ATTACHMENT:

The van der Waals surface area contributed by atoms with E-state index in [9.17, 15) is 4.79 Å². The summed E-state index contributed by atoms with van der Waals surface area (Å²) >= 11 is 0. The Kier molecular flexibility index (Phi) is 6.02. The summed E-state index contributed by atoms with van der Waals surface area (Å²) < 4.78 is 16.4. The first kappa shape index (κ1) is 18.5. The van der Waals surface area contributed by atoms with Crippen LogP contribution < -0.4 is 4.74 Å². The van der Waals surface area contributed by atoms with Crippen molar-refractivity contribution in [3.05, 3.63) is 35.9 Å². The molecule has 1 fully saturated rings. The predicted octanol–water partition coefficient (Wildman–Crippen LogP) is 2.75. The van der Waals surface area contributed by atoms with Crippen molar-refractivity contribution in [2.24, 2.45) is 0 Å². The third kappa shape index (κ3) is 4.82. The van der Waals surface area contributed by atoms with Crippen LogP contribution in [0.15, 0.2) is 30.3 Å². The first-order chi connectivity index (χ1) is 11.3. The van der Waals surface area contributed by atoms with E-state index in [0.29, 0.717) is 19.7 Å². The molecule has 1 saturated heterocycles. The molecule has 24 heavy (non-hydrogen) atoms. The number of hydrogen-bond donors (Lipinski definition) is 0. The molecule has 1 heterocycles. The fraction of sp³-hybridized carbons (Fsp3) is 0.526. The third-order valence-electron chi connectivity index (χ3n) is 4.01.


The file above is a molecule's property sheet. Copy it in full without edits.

The van der Waals surface area contributed by atoms with E-state index in [9.17, 15) is 4.79 Å². The summed E-state index contributed by atoms with van der Waals surface area (Å²) >= 11 is 0. The Kier molecular flexibility index (Phi) is 6.02. The summed E-state index contributed by atoms with van der Waals surface area (Å²) < 4.78 is 16.4. The first kappa shape index (κ1) is 18.5. The van der Waals surface area contributed by atoms with Crippen LogP contribution < -0.4 is 4.74 Å². The van der Waals surface area contributed by atoms with Crippen molar-refractivity contribution in [3.05, 3.63) is 35.9 Å². The molecule has 1 fully saturated rings. The predicted octanol–water partition coefficient (Wildman–Crippen LogP) is 2.75. The van der Waals surface area contributed by atoms with Crippen molar-refractivity contribution in [2.24, 2.45) is 0 Å². The third kappa shape index (κ3) is 4.82. The van der Waals surface area contributed by atoms with Crippen LogP contribution in [0.15, 0.2) is 30.3 Å². The first-order chi connectivity index (χ1) is 11.3. The van der Waals surface area contributed by atoms with E-state index in [0.29, 0.717) is 19.7 Å². The molecule has 1 saturated heterocycles. The molecule has 24 heavy (non-hydrogen) atoms. The number of hydrogen-bond donors (Lipinski definition) is 0. The molecule has 1 heterocycles. The fraction of sp³-hybridized carbons (Fsp3) is 0.526. The third-order valence-electron chi connectivity index (χ3n) is 4.01.